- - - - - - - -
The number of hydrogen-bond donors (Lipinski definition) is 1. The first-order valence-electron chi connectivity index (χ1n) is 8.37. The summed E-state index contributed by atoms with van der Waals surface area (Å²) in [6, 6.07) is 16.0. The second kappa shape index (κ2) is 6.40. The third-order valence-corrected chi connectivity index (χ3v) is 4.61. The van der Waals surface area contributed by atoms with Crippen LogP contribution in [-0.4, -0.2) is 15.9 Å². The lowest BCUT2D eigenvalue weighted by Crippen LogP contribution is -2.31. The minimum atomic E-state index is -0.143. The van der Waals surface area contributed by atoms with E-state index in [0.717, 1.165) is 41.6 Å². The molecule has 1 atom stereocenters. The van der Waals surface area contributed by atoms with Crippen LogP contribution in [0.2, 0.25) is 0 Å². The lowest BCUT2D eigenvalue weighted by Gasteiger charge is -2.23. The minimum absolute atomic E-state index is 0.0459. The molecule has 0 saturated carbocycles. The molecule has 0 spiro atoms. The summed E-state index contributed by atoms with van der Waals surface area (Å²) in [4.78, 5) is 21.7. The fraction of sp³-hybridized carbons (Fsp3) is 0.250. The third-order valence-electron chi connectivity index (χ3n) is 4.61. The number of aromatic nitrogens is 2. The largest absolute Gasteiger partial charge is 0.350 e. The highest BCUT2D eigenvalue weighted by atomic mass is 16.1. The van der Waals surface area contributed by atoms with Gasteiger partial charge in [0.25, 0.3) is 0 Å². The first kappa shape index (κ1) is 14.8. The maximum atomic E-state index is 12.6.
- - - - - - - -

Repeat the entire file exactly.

The number of hydrogen-bond donors (Lipinski definition) is 1. The first-order valence-electron chi connectivity index (χ1n) is 8.37. The summed E-state index contributed by atoms with van der Waals surface area (Å²) in [6, 6.07) is 16.0. The second kappa shape index (κ2) is 6.40. The third-order valence-corrected chi connectivity index (χ3v) is 4.61. The van der Waals surface area contributed by atoms with Crippen LogP contribution in [-0.4, -0.2) is 15.9 Å². The lowest BCUT2D eigenvalue weighted by Crippen LogP contribution is -2.31. The minimum atomic E-state index is -0.143. The van der Waals surface area contributed by atoms with E-state index in [0.717, 1.165) is 41.6 Å². The molecule has 1 atom stereocenters. The van der Waals surface area contributed by atoms with Crippen LogP contribution in [0.2, 0.25) is 0 Å². The lowest BCUT2D eigenvalue weighted by Gasteiger charge is -2.23. The minimum absolute atomic E-state index is 0.0459. The molecule has 0 saturated carbocycles. The molecule has 0 spiro atoms. The summed E-state index contributed by atoms with van der Waals surface area (Å²) in [4.78, 5) is 21.7. The fraction of sp³-hybridized carbons (Fsp3) is 0.250. The third-order valence-electron chi connectivity index (χ3n) is 4.61. The number of aromatic nitrogens is 2. The largest absolute Gasteiger partial charge is 0.350 e. The highest BCUT2D eigenvalue weighted by atomic mass is 16.1. The van der Waals surface area contributed by atoms with Gasteiger partial charge in [0.25, 0.3) is 0 Å². The first kappa shape index (κ1) is 14.8. The maximum atomic E-state index is 12.6.